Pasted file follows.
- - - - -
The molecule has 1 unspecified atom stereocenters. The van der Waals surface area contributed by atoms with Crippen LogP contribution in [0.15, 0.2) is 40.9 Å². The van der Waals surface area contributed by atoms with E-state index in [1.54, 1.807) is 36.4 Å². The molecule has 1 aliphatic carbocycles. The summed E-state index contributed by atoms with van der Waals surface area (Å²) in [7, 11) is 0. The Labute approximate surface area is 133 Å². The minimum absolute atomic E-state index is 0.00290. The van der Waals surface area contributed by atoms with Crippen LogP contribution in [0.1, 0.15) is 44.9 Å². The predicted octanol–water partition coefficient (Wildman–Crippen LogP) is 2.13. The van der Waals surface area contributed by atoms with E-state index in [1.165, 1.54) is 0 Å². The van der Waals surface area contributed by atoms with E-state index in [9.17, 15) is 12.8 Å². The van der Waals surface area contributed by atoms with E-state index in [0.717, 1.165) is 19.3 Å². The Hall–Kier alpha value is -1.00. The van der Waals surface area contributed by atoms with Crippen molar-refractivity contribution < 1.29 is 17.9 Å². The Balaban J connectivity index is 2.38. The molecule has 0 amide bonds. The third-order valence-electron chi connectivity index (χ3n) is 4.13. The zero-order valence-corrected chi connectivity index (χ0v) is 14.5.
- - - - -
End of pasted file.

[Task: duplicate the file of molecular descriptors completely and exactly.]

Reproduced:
The molecule has 1 unspecified atom stereocenters. The van der Waals surface area contributed by atoms with Crippen LogP contribution in [0.15, 0.2) is 40.9 Å². The van der Waals surface area contributed by atoms with E-state index in [1.54, 1.807) is 36.4 Å². The molecule has 1 aliphatic carbocycles. The summed E-state index contributed by atoms with van der Waals surface area (Å²) in [7, 11) is 0. The Labute approximate surface area is 133 Å². The minimum absolute atomic E-state index is 0.00290. The van der Waals surface area contributed by atoms with Crippen LogP contribution in [0.1, 0.15) is 44.9 Å². The predicted octanol–water partition coefficient (Wildman–Crippen LogP) is 2.13. The van der Waals surface area contributed by atoms with E-state index in [1.165, 1.54) is 0 Å². The van der Waals surface area contributed by atoms with E-state index in [9.17, 15) is 12.8 Å². The van der Waals surface area contributed by atoms with E-state index in [0.717, 1.165) is 19.3 Å². The Hall–Kier alpha value is -1.00. The van der Waals surface area contributed by atoms with Crippen molar-refractivity contribution < 1.29 is 17.9 Å². The Balaban J connectivity index is 2.38. The molecule has 0 amide bonds. The third-order valence-electron chi connectivity index (χ3n) is 4.13. The zero-order valence-corrected chi connectivity index (χ0v) is 14.5.